A woman I had never met came into my senior chair yoga class to talk to a friend. She was very upset about her hairdo. She didn’t like it. The woman who styled it didn’t know what she was doing. It wasn’t what she wanted.
She slumped down in a seat and said “I look horrible.” She was so upset, I didn’t think disagreeing would make a difference.
After asking me three times what the class would be, she didn’t seem interested. She didn’t want to do anything but get her hair done correctly. She wanted to go to another hair dresser. This senior community has a hair studio, doctor’s office, and bank in the building. She was determined to go outside and find another place immediately.
“I want to go back to Pennsylvania where they know how to do hair.” Now she was almost in tears. Her voice quivered. Obviously this was much more than a hair-style issue.
I announced we were going to begin class.
Her friend had moved her walker as she encouraged her to join the class. Staying seated was therefore easier than getting up and going.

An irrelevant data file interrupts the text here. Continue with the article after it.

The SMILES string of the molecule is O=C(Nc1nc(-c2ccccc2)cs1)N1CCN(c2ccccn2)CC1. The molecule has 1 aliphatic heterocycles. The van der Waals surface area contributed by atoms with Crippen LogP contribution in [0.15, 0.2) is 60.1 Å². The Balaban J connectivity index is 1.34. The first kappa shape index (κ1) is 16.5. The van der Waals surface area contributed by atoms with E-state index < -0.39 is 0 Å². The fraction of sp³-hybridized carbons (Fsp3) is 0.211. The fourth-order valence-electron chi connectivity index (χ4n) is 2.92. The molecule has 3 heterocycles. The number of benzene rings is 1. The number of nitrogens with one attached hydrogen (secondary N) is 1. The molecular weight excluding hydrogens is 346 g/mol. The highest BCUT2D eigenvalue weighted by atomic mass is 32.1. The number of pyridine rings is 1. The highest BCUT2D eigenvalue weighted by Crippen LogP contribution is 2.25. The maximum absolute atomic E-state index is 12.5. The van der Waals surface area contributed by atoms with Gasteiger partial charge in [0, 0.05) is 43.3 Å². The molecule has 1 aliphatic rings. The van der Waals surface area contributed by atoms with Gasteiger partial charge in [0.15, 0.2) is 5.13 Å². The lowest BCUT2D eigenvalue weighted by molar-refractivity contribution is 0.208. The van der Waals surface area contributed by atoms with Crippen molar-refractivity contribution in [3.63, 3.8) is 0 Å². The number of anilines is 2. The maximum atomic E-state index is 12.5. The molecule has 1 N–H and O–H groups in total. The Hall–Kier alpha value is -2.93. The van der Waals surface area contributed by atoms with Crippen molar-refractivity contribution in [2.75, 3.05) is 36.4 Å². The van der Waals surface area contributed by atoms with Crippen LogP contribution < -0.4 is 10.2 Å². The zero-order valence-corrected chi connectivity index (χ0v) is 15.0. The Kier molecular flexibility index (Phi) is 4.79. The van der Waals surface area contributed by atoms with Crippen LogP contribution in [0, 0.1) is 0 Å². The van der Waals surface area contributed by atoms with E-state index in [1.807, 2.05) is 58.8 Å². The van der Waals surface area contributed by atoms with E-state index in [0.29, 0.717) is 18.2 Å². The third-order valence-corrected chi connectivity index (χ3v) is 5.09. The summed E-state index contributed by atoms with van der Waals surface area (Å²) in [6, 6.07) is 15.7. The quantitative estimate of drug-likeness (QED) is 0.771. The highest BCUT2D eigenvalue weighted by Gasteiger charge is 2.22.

As we began the breathing exercise, I was pleased to see she was participating. At about 20 minutes she announced she was done. I told her we hadn’t done the real yoga yet and she should stay. We continued on with class and a guided relaxation. She’d finished class without another word.
As the meditation ended, I watched her open her eyes. She was completely at peace. After I turned on the lights and opened the doors, I went over to help her with the walker and she had forgotten all about her hair! She was in a completely different mindset. The hair no longer mattered. She was content and smiling.
Most of the time when this transformation happens, I’m delightedly surprised. With someone in such a state of turmoil, it’s all the better.